Talk:Interplanetary Transport Network

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Statements needing clarification and correction[edit]

I take issue with "As it turns out, it is very easy to transit from a path leading to the point to one leading back out. This makes sense, since the orbit is unstable, which implies one will eventually end up on one of the outbound paths after spending no energy at all. However, with careful calculation, one can pick which outbound path one wants. This turned out to be useful, as many of these paths lead to some interesting points in space, such as the Earth's Moon or the Galilean moons of Jupiter." The Ross Koon Lo Marsden paper cited talks about movement between Jovian moons after a probe has already been inserted into Jupiter's system. Jupiter - Galilean moons have a large mass parameter so travel between moons along WSBs is possible. But the Sun - Earth mass parameter is tiny. There are no WSBs extend from Sun Earth Lagrange 2 to Jupiter or even Mars. At this point the assertion is merely vague. But a later portion makes it clear the writer believes the WSBs will arry us anywhere from SEL2: "As a result, for the cost of reaching the Earth–Sun L2 point, which is rather low energy value, one can travel to a huge number of very interesting points for a little or no additional fuel cost. The transfers are so low-energy that they make travel to almost any point in the Solar System possible." Writing about travel between earth and Mars, Belbruno's colleague Toppotu notes " Unfortunately, the R3BPs involved in this study, due to their small mass parameters, do not allow the manifolds to develop far enough to approach each other; hence in this case the manifolds do not intersect even in the configuration space." WSBs won't take us from earth to Mars, much less from earth to Jupiter.

External Links[edit]

The mention of the Belbruno paper mentioning the four-body problem from invariant manifolds is a broken reference and a broken link as well. Does anyone have a copy of this hiding somewhere that they can either reference or upload so they can reference it? Thanks and regards. -- User:Digemedi 19:19, 31.30.2009 —Preceding undated comment added 02:20, 1 April 2009 (UTC).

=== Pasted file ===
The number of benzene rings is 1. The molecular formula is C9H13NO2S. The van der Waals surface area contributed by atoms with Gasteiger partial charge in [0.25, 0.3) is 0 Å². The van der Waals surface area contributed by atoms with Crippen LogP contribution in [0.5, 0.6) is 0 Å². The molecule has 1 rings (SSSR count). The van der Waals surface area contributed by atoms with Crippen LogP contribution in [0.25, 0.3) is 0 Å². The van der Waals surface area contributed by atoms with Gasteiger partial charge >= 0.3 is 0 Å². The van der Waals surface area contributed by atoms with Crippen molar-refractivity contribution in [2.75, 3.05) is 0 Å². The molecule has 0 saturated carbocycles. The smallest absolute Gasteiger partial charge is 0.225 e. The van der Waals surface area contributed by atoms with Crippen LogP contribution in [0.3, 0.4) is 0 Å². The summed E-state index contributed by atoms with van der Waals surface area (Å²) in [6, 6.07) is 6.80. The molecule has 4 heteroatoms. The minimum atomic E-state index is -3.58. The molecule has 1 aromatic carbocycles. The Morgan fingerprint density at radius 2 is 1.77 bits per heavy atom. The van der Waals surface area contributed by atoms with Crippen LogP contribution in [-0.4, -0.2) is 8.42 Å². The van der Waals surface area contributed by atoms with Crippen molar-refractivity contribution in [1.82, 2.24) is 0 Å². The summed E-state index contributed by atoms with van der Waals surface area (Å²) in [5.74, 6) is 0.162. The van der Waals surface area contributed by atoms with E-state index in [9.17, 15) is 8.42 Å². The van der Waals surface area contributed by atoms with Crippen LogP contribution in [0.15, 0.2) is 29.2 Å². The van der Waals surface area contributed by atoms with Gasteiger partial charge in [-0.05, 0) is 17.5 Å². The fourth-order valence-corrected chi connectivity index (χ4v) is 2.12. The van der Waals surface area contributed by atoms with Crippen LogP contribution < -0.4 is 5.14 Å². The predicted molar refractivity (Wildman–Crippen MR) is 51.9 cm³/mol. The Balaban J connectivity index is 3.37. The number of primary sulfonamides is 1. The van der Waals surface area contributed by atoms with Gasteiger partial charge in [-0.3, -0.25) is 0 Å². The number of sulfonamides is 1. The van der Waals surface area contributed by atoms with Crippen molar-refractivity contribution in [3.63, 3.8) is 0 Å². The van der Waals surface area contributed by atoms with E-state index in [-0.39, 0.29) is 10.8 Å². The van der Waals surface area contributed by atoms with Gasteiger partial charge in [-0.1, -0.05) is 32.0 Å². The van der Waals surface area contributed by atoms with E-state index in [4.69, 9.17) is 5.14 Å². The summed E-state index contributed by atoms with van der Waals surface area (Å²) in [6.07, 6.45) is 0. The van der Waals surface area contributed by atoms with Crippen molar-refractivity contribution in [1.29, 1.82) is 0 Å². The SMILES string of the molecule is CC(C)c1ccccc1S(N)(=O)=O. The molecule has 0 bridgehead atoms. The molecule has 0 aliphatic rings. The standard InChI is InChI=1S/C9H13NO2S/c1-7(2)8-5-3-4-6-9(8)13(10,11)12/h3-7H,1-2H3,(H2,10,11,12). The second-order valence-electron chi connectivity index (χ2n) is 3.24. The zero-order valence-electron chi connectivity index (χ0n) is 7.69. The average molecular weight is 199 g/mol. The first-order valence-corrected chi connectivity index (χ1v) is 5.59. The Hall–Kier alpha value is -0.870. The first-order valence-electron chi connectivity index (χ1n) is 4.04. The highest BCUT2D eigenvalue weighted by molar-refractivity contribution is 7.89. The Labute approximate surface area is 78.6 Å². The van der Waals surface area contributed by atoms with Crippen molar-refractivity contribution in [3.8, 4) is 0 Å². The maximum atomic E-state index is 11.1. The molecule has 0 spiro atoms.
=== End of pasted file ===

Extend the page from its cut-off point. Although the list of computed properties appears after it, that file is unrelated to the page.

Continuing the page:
Spelling[edit]

Is this the correct spelling? Is it really "superhiway" instead of "superhighway"? I find no Google hits with this spelling. -- Zoe

I looked in the article quoted, and they used "superhighway," so I moved it. - Montréalais

Chaos theory?[edit]

How exactly does chaos theory predict these orbit transfers? That line assuming it is not total nonsense shoudl be explained and cited. Dalf | Talk 06:20, 4 August 2006 (UTC)

Please excuse my spelling for my following comment... I don't entirely disagree with the previous comment, however, a three body system is in most cases chaotic. Our own solar system, not to mention other planetary systems, etc., is more than a three body system. —Preceding unsigned comment added by 69.228.207.81 (talk) 08:37, 11 June 2008 (UTC)

The established chaotic nature of n-body gravitational systems suggests the possibility that extremely high-gain amplification of relatively small input perturbations may occur and even be of practical use (for what I admit, is not obvious). Thus a small impulse artificially given to one body might yield a larger gravitational impulse by a controlled close-encounter with another larger body, and so on. Then a cascade of exponentially growing operations could allow the manipulation of large effects, perhaps in a interestingly short time. A systematic search for orbital 'keyholes' (of the kind familiar from NEA hazard projections, but extended to other pairs of bodies, not just those with Earth) might reveal interesting possibilities for the future. Comet Shoemaker-Levy 9's encounter with Jupiter and (on a larger scale) 2060 Chiron's occasional close encounters with Saturn, come to mind. If a large enough number of such keyholes could be found among smaller bodies, one would expect a characteristic exponential growth time scale, tau,  to emerge, which could perhaps also be estimated theoretically. I wonder if any studies or computational searches have been done along these lines? Wwheaton (talk) 01:42, 12 June 2008 (UTC)

The chaos theory here is handwaving. Toppotu was Belbruno's co-author for a recent ballistic Mars capture paper. From a paper by Toppotu and friends: " Unfortunately, the R3BPs involved in this study, due to their small mass parameters, do not allow the manifolds to develop far enough to approach each other; hence in this case the manifolds do not intersect even in the configuration space." The rocky planets with their tiny mass parameters do not have tubes connecting their Lagrange points. This Interplanetary Transport Network is of little use in the inner solar system. This entire article is exaggerating the benefits.HopDavid (talk) 02:06, 7 November 2015 See http://www.researchgate.net/profile/M_Vasile/publication/40705665_Low_Energy_Interplanetary_Transfers_Exploiting_Invariant_Manifolds_of_the_Restricted_Three-Body_Problem/links/0c960527a98426f09e000000.pdf (UTC)HopDavid